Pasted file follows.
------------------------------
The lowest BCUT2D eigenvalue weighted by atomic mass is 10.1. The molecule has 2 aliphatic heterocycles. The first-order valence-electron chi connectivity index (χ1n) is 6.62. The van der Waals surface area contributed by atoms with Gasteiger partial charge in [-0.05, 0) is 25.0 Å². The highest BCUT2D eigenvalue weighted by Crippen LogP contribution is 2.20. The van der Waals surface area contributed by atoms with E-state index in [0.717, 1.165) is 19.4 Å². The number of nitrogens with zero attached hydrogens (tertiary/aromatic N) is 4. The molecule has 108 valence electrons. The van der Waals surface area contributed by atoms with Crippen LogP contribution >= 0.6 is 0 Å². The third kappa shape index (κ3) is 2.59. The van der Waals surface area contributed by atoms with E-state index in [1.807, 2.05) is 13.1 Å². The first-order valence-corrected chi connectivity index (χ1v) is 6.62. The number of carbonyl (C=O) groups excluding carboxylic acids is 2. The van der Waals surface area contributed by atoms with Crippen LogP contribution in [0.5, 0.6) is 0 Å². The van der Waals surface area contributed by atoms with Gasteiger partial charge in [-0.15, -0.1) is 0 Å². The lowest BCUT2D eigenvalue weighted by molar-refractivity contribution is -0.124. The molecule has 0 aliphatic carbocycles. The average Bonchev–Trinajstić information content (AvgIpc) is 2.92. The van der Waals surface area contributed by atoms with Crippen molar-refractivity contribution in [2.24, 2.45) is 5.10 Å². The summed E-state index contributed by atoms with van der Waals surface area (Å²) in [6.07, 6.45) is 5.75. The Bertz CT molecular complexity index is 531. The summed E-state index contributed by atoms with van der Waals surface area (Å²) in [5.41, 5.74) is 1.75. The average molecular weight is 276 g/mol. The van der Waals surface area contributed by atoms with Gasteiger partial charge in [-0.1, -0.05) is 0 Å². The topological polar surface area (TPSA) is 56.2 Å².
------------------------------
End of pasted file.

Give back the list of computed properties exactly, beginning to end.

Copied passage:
The lowest BCUT2D eigenvalue weighted by atomic mass is 10.1. The molecule has 2 aliphatic heterocycles. The first-order valence-electron chi connectivity index (χ1n) is 6.62. The van der Waals surface area contributed by atoms with Gasteiger partial charge in [-0.05, 0) is 25.0 Å². The highest BCUT2D eigenvalue weighted by Crippen LogP contribution is 2.20. The van der Waals surface area contributed by atoms with E-state index in [0.717, 1.165) is 19.4 Å². The number of nitrogens with zero attached hydrogens (tertiary/aromatic N) is 4. The molecule has 108 valence electrons. The van der Waals surface area contributed by atoms with Crippen LogP contribution >= 0.6 is 0 Å². The third kappa shape index (κ3) is 2.59. The van der Waals surface area contributed by atoms with E-state index in [1.807, 2.05) is 13.1 Å². The first-order valence-corrected chi connectivity index (χ1v) is 6.62. The number of carbonyl (C=O) groups excluding carboxylic acids is 2. The van der Waals surface area contributed by atoms with Crippen LogP contribution in [0.5, 0.6) is 0 Å². The van der Waals surface area contributed by atoms with Gasteiger partial charge in [-0.15, -0.1) is 0 Å². The lowest BCUT2D eigenvalue weighted by molar-refractivity contribution is -0.124. The molecule has 0 aliphatic carbocycles. The average Bonchev–Trinajstić information content (AvgIpc) is 2.92. The van der Waals surface area contributed by atoms with Crippen molar-refractivity contribution in [2.24, 2.45) is 5.10 Å². The summed E-state index contributed by atoms with van der Waals surface area (Å²) in [6.07, 6.45) is 5.75. The Bertz CT molecular complexity index is 531. The summed E-state index contributed by atoms with van der Waals surface area (Å²) in [5.41, 5.74) is 1.75. The average molecular weight is 276 g/mol. The van der Waals surface area contributed by atoms with Gasteiger partial charge in [-0.1, -0.05) is 0 Å². The topological polar surface area (TPSA) is 56.2 Å².